In addition to the honor of being recognized, listed properties are given consideration in planning for federal or federally assisted projects and can qualify for federal grants. They are eligible for certain tax provisions, notably for a 20 percent investment tax credit for certified rehabilitation of income-producing historic structures.

Memphis Heritage says the purpose of this book partly to help inform public officials as well as civic and business leaders in the city and county about the many historic properties in their jurisdictions or surrounding them at work and at home.

Memphis is sixth in the nation for properties listed on the National Register, behind Washington, D.C.; Baltimore, Maryland; Philadelphia, Pennsylvania; Boston, Massachusetts; and New Orleans, Louisiana.

According to Memphis Heritage, property values surrounding historically and culturally significant sites are 5 percent to 15 percent higher than similar properties in the same city. What’s more, almost one-third of visitors to Memphis come to see a historic site, according to surveys conducted by state and local tourism associations.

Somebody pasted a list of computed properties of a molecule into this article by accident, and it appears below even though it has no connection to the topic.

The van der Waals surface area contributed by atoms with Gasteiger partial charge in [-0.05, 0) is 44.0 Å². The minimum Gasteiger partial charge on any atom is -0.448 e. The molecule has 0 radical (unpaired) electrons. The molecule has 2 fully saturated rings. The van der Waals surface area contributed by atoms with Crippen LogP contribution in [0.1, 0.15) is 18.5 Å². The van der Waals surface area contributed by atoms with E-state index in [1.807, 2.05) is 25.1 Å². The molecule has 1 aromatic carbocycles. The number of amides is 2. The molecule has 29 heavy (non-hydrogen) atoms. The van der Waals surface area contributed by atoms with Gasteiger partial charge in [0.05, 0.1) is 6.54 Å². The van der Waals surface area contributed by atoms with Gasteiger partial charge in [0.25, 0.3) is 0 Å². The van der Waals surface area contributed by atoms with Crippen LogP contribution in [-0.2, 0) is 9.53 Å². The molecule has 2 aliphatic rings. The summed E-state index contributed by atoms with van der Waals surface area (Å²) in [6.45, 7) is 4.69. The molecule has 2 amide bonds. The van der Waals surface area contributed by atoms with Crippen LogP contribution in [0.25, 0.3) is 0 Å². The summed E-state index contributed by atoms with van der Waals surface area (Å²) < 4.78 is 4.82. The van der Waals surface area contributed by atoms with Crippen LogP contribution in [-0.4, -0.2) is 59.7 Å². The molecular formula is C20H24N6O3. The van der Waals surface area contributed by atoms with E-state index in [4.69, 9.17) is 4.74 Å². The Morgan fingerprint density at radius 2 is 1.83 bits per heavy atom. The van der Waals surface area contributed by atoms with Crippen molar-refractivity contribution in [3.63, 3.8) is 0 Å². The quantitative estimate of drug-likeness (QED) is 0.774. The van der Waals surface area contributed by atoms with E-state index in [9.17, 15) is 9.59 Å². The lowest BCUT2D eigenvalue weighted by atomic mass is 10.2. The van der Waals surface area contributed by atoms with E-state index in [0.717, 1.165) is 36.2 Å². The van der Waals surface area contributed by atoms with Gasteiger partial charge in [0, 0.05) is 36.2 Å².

Copies of the notebook will be supplied to Memphis Public Libraries’ Memphis and Shelby County Room as well as local universities. Memphis Heritage says the notebook also will be published online.

– Andy Meek

Haslam to Give Health Care Testimony in US Senate

Tennessee Gov. Bill Haslam is traveling to Washington this week to testify in Congress.

Haslam is scheduled to appear before the Senate Health, Education, Labor and Pensions committee on Thursday, Sept. 7. The panel is chaired by Lamar Alexander, Tennessee’s senior senator.

The committee will also hear from state insurance commissioners, including Tennessee’s Julie Mix McMeak on Wednesday.

Haslam told reporters recently that it will be the first time he will before Congress since his election as governor. He had testified previously when he was an executive with the family-owned truck stop chain now known as Pilot Flying J.

Joining Haslam at the governors hearing will be Charlie Baker of Massachusetts, Steve Bullock of Montana, Gary Herbert of Utah and John Hickenlooper of Colorado.

– The Associated Press

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RECORD TOTALS DAY WEEK YEAR
PROPERTY SALES 102 224 17,767
MORTGAGES 127 277 20,703
FORECLOSURE NOTICES 0 0 0
BUILDING PERMITS 176 510 36,326
BANKRUPTCIES 54 146 11,828
BUSINESS LICENSES 21 80 5,640
UTILITY CONNECTIONS 27 147 12,181
MARRIAGE LICENSES 11 60 4,417